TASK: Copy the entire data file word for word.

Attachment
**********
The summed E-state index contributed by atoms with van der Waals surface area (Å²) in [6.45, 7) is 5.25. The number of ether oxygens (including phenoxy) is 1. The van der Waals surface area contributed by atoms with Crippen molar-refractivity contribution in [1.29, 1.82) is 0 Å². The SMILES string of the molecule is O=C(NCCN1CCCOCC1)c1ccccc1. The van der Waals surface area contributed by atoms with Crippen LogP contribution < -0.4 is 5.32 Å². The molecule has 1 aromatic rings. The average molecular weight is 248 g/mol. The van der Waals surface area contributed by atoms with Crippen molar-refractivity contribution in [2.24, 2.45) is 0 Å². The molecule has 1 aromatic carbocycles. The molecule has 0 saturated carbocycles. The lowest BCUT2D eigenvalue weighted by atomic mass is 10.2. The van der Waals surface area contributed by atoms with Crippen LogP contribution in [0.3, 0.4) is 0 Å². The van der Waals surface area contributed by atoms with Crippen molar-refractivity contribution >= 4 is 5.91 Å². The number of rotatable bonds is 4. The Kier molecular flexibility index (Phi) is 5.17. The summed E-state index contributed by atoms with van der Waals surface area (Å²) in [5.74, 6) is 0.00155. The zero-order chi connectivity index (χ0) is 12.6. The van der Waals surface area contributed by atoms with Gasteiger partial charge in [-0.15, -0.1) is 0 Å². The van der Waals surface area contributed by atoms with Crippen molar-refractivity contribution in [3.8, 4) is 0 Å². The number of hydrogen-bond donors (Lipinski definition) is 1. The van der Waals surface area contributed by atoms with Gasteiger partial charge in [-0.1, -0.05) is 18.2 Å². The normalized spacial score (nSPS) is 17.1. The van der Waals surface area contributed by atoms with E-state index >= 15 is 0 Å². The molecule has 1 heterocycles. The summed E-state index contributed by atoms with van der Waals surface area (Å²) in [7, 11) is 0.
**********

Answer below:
The summed E-state index contributed by atoms with van der Waals surface area (Å²) in [6.45, 7) is 5.25. The number of ether oxygens (including phenoxy) is 1. The van der Waals surface area contributed by atoms with Crippen molar-refractivity contribution in [1.29, 1.82) is 0 Å². The SMILES string of the molecule is O=C(NCCN1CCCOCC1)c1ccccc1. The van der Waals surface area contributed by atoms with Crippen LogP contribution < -0.4 is 5.32 Å². The molecule has 1 aromatic rings. The average molecular weight is 248 g/mol. The van der Waals surface area contributed by atoms with Crippen molar-refractivity contribution in [2.24, 2.45) is 0 Å². The molecule has 1 aromatic carbocycles. The molecule has 0 saturated carbocycles. The lowest BCUT2D eigenvalue weighted by atomic mass is 10.2. The van der Waals surface area contributed by atoms with Crippen LogP contribution in [0.3, 0.4) is 0 Å². The van der Waals surface area contributed by atoms with Crippen molar-refractivity contribution >= 4 is 5.91 Å². The number of rotatable bonds is 4. The Kier molecular flexibility index (Phi) is 5.17. The summed E-state index contributed by atoms with van der Waals surface area (Å²) in [5.74, 6) is 0.00155. The zero-order chi connectivity index (χ0) is 12.6. The van der Waals surface area contributed by atoms with Gasteiger partial charge in [-0.15, -0.1) is 0 Å². The van der Waals surface area contributed by atoms with Crippen molar-refractivity contribution in [3.8, 4) is 0 Å². The number of hydrogen-bond donors (Lipinski definition) is 1. The van der Waals surface area contributed by atoms with Gasteiger partial charge in [-0.1, -0.05) is 18.2 Å². The normalized spacial score (nSPS) is 17.1. The van der Waals surface area contributed by atoms with E-state index >= 15 is 0 Å². The molecule has 1 heterocycles. The summed E-state index contributed by atoms with van der Waals surface area (Å²) in [7, 11) is 0.